|Off Reb Rate
|Off Reb Rate
Only in the depths of division I college basketball purgatory do you find statements like these:
"Our three returners have all had great off seasons," Head Coach Jerry Slocum said.
With six freshmen, four juco transfers, and a division-one transfer, Youngstown's roster is almost entirely new but almost entirely the same in that they are terrible, a thousand ways terrible. The Penguins won two games in Horizon League play last year and this season figures to offer more of the same. If they have one thing going for them, it's that they've managed to avoid scheduling a bunch of power conference schools. NC State is the only one they'll play all year.
Offensively, their profile hasn't changed much despite the roster turnover. The only real difference is a stylistic one--like USC Upstate, they've upped their three-point attempts significantly. Also like Upstate, it's doing absolutely nothing for them.
Kendrick Perry (6-0, 160) -- It's tough out there for true freshman point guards, and Perry is likely to run into trouble against what is easily the best team Youngstown has played all season. But he's been a bright spot for the Penguins this season, an effective shooter with a limited workload. The assist rate is solid, and he won't be shy about shooting from outside.
Devonte Maymon (6-2, 185) -- The nice thing about the new faces on this team is that it cuts my prep time substantially. The bad part about it is these guys have no track record and it's awfully tough to judge a guy's true talents based on eight or nine games. Maymon has been a good outside shooter and is the team's second-leading scorer in the early going. He's prone to turnovers and hasn't been able to hit a two to save his life, so this is a guy that should be funneled inside.
Ashen Ward (6-3, 214) -- Does stuff.
Vytas Sulskis (6-7, 215) --Sulskis (I'm going with "soul-SKIs," also the title of a soon-to-be-released Tyler Perry film) is one of the three returnees and the team's most efficient player by far, which is impressive given that he probably hasn't learned half the names of the guys feeding him. The strange thing is that his shot percentage is lower than it has ever been. Tell employee number four to cut the shit and give him the ball already. Actually, it looks like his extremely impressive free throw rate--he's averaging a free throw attempt for every field goal attempt, which is one of the best ratios in the nation--is suppressing his shot percentage to a large extent. He's drawing over eight fouls per 40 minutes, so the ball is in his hands plenty, and with good reason: he's a good passer and scores effectively inside and out. It's still not enough. He needs to get crazy with the assertiveness.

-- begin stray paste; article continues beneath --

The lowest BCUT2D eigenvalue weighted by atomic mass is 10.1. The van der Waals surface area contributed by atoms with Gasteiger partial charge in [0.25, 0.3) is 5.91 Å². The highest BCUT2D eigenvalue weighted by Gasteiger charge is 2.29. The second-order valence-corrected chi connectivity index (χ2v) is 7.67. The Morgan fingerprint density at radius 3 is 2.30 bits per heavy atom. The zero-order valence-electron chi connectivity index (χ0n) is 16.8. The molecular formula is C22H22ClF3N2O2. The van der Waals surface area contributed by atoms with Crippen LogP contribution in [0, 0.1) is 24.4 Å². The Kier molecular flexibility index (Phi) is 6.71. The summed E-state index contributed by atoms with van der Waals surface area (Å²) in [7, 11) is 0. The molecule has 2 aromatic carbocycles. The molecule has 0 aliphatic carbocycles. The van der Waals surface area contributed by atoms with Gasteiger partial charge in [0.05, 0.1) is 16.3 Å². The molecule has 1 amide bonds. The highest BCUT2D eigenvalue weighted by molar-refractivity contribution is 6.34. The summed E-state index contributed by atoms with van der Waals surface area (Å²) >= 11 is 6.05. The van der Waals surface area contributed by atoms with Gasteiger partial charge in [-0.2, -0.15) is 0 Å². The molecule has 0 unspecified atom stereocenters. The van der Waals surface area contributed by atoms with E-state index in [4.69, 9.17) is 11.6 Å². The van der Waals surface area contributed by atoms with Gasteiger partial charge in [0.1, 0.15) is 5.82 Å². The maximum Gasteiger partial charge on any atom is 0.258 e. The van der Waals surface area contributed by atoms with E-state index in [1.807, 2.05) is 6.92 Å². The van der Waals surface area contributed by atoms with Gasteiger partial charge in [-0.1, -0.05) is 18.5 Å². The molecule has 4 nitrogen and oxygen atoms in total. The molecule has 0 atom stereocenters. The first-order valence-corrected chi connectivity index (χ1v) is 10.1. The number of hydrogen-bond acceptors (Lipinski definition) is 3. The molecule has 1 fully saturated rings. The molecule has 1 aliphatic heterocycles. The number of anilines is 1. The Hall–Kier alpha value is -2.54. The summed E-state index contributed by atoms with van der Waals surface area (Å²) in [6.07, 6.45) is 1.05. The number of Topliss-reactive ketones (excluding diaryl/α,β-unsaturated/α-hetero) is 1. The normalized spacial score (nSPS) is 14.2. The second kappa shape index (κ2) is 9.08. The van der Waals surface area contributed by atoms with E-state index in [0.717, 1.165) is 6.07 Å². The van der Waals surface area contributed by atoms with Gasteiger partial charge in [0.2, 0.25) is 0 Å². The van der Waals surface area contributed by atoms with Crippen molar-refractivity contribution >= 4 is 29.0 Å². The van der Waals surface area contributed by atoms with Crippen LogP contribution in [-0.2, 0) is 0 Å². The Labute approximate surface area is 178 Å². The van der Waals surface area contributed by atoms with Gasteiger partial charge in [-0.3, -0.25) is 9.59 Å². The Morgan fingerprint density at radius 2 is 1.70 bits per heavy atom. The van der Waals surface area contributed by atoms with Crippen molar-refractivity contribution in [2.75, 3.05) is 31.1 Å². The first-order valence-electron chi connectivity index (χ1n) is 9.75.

Damian Eargle (6-7, 215) -- We've actually seen this guy before. Eargle transferred from UNC-Greensboro after the 2009 season; that year he scored 10 points against the Pack on 5-7 shooting. Why he left, I don't know. He got lots of playing time and was the one of the focal points of the offense. Likely he sensed that Greensboro's program was going down in flames. Why he thought it would be any different at Youngstown, I have no idea.
He is the team's best rebounder at both ends of the floor and an excellent shot blocker, though his workload is nothing like what it was at Greensboro. But he's hit 51% of his twos, which makes him dangerous by Penguin standards. When in doubt, hack and hack some more: he's 10-23 from the line.
DuShawn Brooks (6-6, 215), Tre Brewer (6-5, 202), Dan Boudler (6-8, 240), Blake Allen (6-1, 180). Brooks takes a third of the team's shots when he is on the floor, which is absurd considering he's shooting sub-30% inside and out. Dan Boudler plays like Boudler, runs like Boulder.
|Off Reb Rate
|Off Reb Rate
If the Macrowave is able, this is an ideal situation for a 15-20 minute warm-up heading into the Arizona game. Youngstown is a small team with a group of forwards that couldn't possibly hope to match up. Opponents have made 51.5% of their twos this year, and those opponents are a bunch of nobodys. If the Penguins insist on man-to-man, Tracy or no Tracy, NC State should have little trouble scoring inside and drawing fouls along the way.
The Pomeroy Predictor likes NC State by 21.